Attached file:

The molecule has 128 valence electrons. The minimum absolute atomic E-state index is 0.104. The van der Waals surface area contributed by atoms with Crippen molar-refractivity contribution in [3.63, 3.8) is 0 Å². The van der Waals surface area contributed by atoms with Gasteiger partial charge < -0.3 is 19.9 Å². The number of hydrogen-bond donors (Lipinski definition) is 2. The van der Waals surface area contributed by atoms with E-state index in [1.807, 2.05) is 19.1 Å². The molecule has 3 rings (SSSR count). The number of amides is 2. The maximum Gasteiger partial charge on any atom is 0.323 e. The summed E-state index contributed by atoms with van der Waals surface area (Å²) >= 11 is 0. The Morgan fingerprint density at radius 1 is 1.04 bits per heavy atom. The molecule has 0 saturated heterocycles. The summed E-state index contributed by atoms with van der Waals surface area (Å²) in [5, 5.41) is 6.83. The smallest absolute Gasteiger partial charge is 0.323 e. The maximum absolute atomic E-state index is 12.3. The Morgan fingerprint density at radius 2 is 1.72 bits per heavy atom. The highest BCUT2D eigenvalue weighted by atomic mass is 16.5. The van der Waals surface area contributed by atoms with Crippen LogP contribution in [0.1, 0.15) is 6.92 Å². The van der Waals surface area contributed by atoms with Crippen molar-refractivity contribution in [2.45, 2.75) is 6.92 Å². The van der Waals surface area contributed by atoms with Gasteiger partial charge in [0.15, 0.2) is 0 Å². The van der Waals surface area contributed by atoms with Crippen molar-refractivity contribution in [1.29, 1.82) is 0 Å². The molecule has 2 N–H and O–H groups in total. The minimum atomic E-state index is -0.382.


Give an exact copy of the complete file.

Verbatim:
The molecule has 128 valence electrons. The minimum absolute atomic E-state index is 0.104. The van der Waals surface area contributed by atoms with Crippen molar-refractivity contribution in [3.63, 3.8) is 0 Å². The van der Waals surface area contributed by atoms with Gasteiger partial charge < -0.3 is 19.9 Å². The number of hydrogen-bond donors (Lipinski definition) is 2. The van der Waals surface area contributed by atoms with E-state index in [1.807, 2.05) is 19.1 Å². The molecule has 3 rings (SSSR count). The number of amides is 2. The maximum Gasteiger partial charge on any atom is 0.323 e. The summed E-state index contributed by atoms with van der Waals surface area (Å²) >= 11 is 0. The Morgan fingerprint density at radius 1 is 1.04 bits per heavy atom. The molecule has 0 saturated heterocycles. The summed E-state index contributed by atoms with van der Waals surface area (Å²) in [5, 5.41) is 6.83. The smallest absolute Gasteiger partial charge is 0.323 e. The maximum absolute atomic E-state index is 12.3. The Morgan fingerprint density at radius 2 is 1.72 bits per heavy atom. The highest BCUT2D eigenvalue weighted by atomic mass is 16.5. The van der Waals surface area contributed by atoms with Crippen LogP contribution in [0.1, 0.15) is 6.92 Å². The van der Waals surface area contributed by atoms with Crippen molar-refractivity contribution in [2.45, 2.75) is 6.92 Å². The van der Waals surface area contributed by atoms with Gasteiger partial charge in [0.15, 0.2) is 0 Å². The van der Waals surface area contributed by atoms with Crippen molar-refractivity contribution in [1.29, 1.82) is 0 Å². The molecule has 2 N–H and O–H groups in total. The minimum atomic E-state index is -0.382.